Keeping the installation and launch of an ERP software system on track is a tough, complicated process. There are lots of ways an ERP software implementation project can be derailed, as I’ve written about numerous times at this blog and elsewhere. One of the ways to help keep the implementation moving ahead smoothly is for the integrator and management at the company that will be using the system to work together.
But sometimes that isn’t enough, and problems arise. The question is: How to bring the issues under control before the entire project turns into a very expensive ERP implementation train wreck?
Sometimes it happens because top management isn’t paying close enough attention to the project. But sometimes it happens because the wrong integrator is being used.
As an attorney who has litigated ERP disputes between software users and integrators, I have seen a number of problem areas that could have been sidetracked – to extend the train wreck metaphor – had management done things differently or moved quickly at the right time. Here are some of the factors that come into play.
Own the Project
Outsourcing ERP integration is not the same thing as outsourcing customer alerts to MailChimp or part of a manufacturing process to FoxConn. Companies don’t outsource management decisions and both the C-Suite and top-level people in IT need to own the ERP project because its success will have a direct bearing on the profitability of the business.
Whether installing ERP for the first time or upgrading a legacy system, a successful ERP implementation involves cultural and human resources, operational and organization changes that the men and women in offices along mahogany row need to understand, monitor and shepherd. An integrator cannot – should not – be responsible for this nor how to bring it about within the organization.
Remember, the integrator does not have a stake in the success of the project. They are only responsible for ensuring that the technical components work together properly.
Fix Internal Flaws
I’ve seen some projects deteriorate because insufficient resources were dedicated to making it work, and there isn’t a clear plan for how either resources will be deployed or the change management process will be introduced and maintained.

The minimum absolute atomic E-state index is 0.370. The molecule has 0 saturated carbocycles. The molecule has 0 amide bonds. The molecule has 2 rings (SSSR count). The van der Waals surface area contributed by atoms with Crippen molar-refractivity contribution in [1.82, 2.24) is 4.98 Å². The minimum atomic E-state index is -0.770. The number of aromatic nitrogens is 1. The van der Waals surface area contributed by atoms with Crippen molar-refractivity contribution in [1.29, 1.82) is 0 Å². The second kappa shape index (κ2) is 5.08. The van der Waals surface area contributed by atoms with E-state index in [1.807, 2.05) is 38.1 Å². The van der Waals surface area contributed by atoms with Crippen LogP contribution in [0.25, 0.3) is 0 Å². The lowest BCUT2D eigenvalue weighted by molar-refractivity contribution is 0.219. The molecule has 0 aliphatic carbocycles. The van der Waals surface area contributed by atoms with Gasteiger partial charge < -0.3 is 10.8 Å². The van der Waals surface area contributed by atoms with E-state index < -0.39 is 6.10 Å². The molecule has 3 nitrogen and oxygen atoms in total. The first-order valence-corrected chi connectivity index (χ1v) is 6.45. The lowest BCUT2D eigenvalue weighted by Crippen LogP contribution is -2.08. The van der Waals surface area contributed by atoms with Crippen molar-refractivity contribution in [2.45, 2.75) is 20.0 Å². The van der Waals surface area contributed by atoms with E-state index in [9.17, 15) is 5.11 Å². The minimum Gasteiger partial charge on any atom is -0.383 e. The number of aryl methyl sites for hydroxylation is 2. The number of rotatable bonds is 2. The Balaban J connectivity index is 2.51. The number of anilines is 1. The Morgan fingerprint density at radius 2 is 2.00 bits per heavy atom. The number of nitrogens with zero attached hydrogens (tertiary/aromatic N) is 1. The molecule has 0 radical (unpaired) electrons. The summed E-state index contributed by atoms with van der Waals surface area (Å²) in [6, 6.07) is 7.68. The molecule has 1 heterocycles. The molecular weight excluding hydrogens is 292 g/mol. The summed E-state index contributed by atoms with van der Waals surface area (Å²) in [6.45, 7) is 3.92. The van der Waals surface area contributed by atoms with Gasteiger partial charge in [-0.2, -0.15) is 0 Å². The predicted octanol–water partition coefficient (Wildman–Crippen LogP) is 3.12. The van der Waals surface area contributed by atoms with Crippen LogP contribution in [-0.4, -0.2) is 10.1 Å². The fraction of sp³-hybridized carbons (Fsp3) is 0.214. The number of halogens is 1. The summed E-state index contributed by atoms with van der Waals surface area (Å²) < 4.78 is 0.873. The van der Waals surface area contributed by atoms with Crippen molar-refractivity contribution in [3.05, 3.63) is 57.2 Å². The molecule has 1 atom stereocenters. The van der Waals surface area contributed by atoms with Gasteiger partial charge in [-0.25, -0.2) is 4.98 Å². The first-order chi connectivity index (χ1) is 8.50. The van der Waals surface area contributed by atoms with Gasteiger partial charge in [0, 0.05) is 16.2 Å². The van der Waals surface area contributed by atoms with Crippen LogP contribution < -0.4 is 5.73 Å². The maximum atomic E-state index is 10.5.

Serious thought must be given to how success will be defined and measured. The overall strategy of the business must be aligned with the minute details of the planned transformation.
At the same time, the risk of cybersecurity threats either are minimalized or not really considered on a priority basis. Yet ERP holds a vast quantity of operational, financial, customer and other data that a hacker – private or state-sponsored – would give anything to grab hold of. Moreover, data privacy and protection laws in Europe, Canada and soon California make a company liable for protecting that information from inadvertent loss or leaks.
Don’t assume that your integrator is paying attention to security issues. It is neither their concern or expertise.
Have a Well-Defined Contract
As is the case with ERP vendors, the standard contract an integrator will urge you to sign after you accept their proposal is weighted heavily in the favor of – no surprise, really – the integrator.
But template contracts are loaded with paragraphs containing vaguely worded descriptions of what the integrator will do, how they will work, who will be assigned to the project, what it will cost, and what they are responsible for doing. Unfortunately, the boilerplate contracts do little to protect the company hiring the integrator.
Because bringing an ERP software system online is such a complex and complicated process involving nearly every significant function in a business, even the smallest glitch when the system goes live can cause a major disruption to the company. The contract with an integrator needs to detail what happens if the unthinkable happens.
Get Independent Help
Besides riding herd on an integrator, a third-party consultant will help ensure management is doing the right things it needs to do, the right way.
The ERP integrator’s expertise is implementing and launching the system. They have neither the time nor interest in becoming an adjunct to top management and working to smooth the cultural and organizational changes needed once it goes live. Often, integrators will descend on a client with an army of tech advisors that you pay for. If they are the wrong advisors for your installation and business model, you still pay them.
An independent consultant will know who is needed and who is simply billing time, and tell the unnecessary people to go away – and demand the integrator send in the right people.
Terminate an Integrator
If all else fails, the consultant working with management and the contract with the integrator will help the company fire the integrator.
The termination doesn’t need to resemble a scene from a reality television program. But if the relationship is not working, then it is time to find a new integrator who will work more effectively with the company by better understanding its goals – which tie back to the first two key points – then the service provider needs to be changed.
The promise that ERP offers to any business that designs and implements it properly are enormous. Don’t let a faulty integration see that promise disappear in a very costly cloud of smoke.